When we met him, it was 11am in the morning and he was already drunk. His friends joked by telling us that we shouldn’t waste time on a muyaye (thug). Coming to our youth centre and interacting with other youth has put him in a space of productivity, developing a purpose in life, having hope for the future and training in what he had always loved – cooking. He has now started a small kiosk where he cooks and sells snacks.

A few things he said stood out for me. He said it was the first time that no one had negatively judged him by his long dreadlocks. Also, despite being a Muslim, in seven years he had not spent a day sober, but now that he has a purpose in life, he must remain sober in order to contribute to his community. He said he thought everyone was his enemy and he felt like a victim, but today he knows that his background will not determine his future – the power is in his hands to create the destiny he desires and that will take passion, vision, a great attitude, determination and focus.

In his own words: ‘I am on my way up, and absolutely nothing will stop me. I am a winner and I am going to become a star, a role model and a light house for other Muslim youth.’

Q: Do you think of yourself as a social entrepreneur rather than as a philanthropist in the traditional sense of the word?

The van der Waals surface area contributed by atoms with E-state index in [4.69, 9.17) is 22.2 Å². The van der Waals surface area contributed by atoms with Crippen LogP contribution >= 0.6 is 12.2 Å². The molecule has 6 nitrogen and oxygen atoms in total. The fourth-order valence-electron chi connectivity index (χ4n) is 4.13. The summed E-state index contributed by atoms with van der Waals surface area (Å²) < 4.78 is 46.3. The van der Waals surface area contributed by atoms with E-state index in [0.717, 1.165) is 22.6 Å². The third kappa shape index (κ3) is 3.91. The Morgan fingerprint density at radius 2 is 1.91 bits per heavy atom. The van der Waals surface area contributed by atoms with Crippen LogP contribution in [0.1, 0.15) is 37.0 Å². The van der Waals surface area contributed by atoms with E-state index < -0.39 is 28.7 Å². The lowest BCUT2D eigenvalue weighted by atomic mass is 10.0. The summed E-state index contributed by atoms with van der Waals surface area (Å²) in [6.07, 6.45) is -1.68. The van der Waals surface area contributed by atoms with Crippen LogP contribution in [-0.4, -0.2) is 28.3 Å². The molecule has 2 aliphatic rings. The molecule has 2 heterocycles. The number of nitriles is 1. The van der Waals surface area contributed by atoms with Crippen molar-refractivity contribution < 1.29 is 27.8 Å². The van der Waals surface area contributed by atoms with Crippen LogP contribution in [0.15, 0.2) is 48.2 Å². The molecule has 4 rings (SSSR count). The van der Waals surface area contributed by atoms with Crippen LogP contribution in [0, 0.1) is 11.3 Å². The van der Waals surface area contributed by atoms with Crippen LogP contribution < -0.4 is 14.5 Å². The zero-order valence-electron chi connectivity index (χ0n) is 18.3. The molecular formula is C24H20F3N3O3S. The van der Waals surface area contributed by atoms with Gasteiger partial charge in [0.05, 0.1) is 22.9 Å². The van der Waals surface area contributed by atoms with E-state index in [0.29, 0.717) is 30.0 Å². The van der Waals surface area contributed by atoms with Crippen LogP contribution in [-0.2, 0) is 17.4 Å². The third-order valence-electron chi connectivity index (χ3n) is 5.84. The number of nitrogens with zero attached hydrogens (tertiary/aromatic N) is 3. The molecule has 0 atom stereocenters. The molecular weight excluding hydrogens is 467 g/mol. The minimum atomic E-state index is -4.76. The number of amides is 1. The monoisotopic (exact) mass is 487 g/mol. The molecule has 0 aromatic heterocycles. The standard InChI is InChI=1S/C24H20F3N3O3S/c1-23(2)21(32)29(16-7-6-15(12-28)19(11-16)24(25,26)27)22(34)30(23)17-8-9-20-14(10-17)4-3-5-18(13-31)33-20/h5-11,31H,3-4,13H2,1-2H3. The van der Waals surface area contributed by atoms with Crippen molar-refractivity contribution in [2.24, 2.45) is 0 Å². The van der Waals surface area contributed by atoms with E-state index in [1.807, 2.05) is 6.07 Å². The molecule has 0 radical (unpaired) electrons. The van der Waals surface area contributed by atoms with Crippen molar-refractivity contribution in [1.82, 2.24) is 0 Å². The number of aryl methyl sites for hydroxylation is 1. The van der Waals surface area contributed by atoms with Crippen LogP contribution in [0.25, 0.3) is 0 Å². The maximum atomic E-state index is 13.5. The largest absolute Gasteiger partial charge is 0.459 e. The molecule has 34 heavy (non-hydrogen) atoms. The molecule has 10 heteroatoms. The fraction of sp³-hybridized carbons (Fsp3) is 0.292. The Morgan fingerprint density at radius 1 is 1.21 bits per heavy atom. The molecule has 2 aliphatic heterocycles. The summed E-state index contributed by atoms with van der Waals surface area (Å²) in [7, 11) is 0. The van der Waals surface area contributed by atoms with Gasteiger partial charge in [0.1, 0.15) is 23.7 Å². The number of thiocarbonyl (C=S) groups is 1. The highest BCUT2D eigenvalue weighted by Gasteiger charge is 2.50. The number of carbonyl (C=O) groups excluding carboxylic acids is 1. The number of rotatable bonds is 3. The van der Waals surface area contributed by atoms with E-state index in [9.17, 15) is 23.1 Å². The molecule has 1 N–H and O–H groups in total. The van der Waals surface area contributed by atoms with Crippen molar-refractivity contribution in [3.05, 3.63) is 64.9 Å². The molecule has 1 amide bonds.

A: I am both a social entrepreneur and philanthropist. My organisation has a major social impact and it also makes money. On the other hand, as an individual, I financially support a number of people, groups of youth and women to start or boost their businesses. I also support a number of children to have access to education.

Q: What is your greatest hope for the women you empower in Uganda and by extension on the continent?

A: My vision is to create a new generation of African women leaders who are economically independent, socially responsible and politically active. Creating strong, quality women leaders will influence policies and create more programmes for the empowerment of girls and women, which will create a multiplier effect that will have a positive impact on many women on the continent.

My hope is that the women will have more income, be at negotiation tables, have stronger voices, have positive role models to inspire and mentor them, and have more access to resources to enable them to create better lives for themselves, their children and their children’s children.

» This series is developed in partnership with the Southern Africa Trust